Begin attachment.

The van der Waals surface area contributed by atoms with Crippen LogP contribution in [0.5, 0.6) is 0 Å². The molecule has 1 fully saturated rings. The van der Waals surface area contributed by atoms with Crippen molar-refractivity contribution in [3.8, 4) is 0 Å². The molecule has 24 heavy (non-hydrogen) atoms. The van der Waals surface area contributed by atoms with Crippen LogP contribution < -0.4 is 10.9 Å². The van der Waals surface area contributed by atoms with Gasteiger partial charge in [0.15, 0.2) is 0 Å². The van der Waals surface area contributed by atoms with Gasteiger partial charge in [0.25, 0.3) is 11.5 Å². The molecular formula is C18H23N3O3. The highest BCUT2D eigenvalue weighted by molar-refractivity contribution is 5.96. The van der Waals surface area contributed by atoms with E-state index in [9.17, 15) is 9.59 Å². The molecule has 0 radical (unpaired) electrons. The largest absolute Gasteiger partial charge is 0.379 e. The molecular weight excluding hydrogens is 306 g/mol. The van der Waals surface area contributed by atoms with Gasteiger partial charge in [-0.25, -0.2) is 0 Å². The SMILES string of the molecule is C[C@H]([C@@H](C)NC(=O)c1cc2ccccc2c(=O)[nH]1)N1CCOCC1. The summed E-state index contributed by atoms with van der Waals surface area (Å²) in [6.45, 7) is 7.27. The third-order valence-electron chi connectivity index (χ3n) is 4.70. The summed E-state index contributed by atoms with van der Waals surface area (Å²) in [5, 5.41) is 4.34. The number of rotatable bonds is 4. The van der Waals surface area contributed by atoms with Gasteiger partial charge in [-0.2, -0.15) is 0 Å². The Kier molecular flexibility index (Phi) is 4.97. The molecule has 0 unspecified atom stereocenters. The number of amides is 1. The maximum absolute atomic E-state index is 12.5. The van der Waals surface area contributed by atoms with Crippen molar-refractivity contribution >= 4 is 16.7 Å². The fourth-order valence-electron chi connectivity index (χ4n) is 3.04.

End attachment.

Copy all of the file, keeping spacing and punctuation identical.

The van der Waals surface area contributed by atoms with Crippen LogP contribution in [0.5, 0.6) is 0 Å². The molecule has 1 fully saturated rings. The van der Waals surface area contributed by atoms with Crippen molar-refractivity contribution in [3.8, 4) is 0 Å². The molecule has 24 heavy (non-hydrogen) atoms. The van der Waals surface area contributed by atoms with Crippen LogP contribution < -0.4 is 10.9 Å². The van der Waals surface area contributed by atoms with Gasteiger partial charge in [0.15, 0.2) is 0 Å². The van der Waals surface area contributed by atoms with Gasteiger partial charge in [0.25, 0.3) is 11.5 Å². The molecular formula is C18H23N3O3. The highest BCUT2D eigenvalue weighted by molar-refractivity contribution is 5.96. The van der Waals surface area contributed by atoms with E-state index in [9.17, 15) is 9.59 Å². The molecule has 0 radical (unpaired) electrons. The largest absolute Gasteiger partial charge is 0.379 e. The molecular weight excluding hydrogens is 306 g/mol. The van der Waals surface area contributed by atoms with Gasteiger partial charge in [-0.25, -0.2) is 0 Å². The SMILES string of the molecule is C[C@H]([C@@H](C)NC(=O)c1cc2ccccc2c(=O)[nH]1)N1CCOCC1. The summed E-state index contributed by atoms with van der Waals surface area (Å²) in [6.45, 7) is 7.27. The third-order valence-electron chi connectivity index (χ3n) is 4.70. The summed E-state index contributed by atoms with van der Waals surface area (Å²) in [5, 5.41) is 4.34. The number of rotatable bonds is 4. The van der Waals surface area contributed by atoms with Gasteiger partial charge in [-0.2, -0.15) is 0 Å². The Kier molecular flexibility index (Phi) is 4.97. The molecule has 0 unspecified atom stereocenters. The number of amides is 1. The maximum absolute atomic E-state index is 12.5. The van der Waals surface area contributed by atoms with Crippen molar-refractivity contribution >= 4 is 16.7 Å². The fourth-order valence-electron chi connectivity index (χ4n) is 3.04.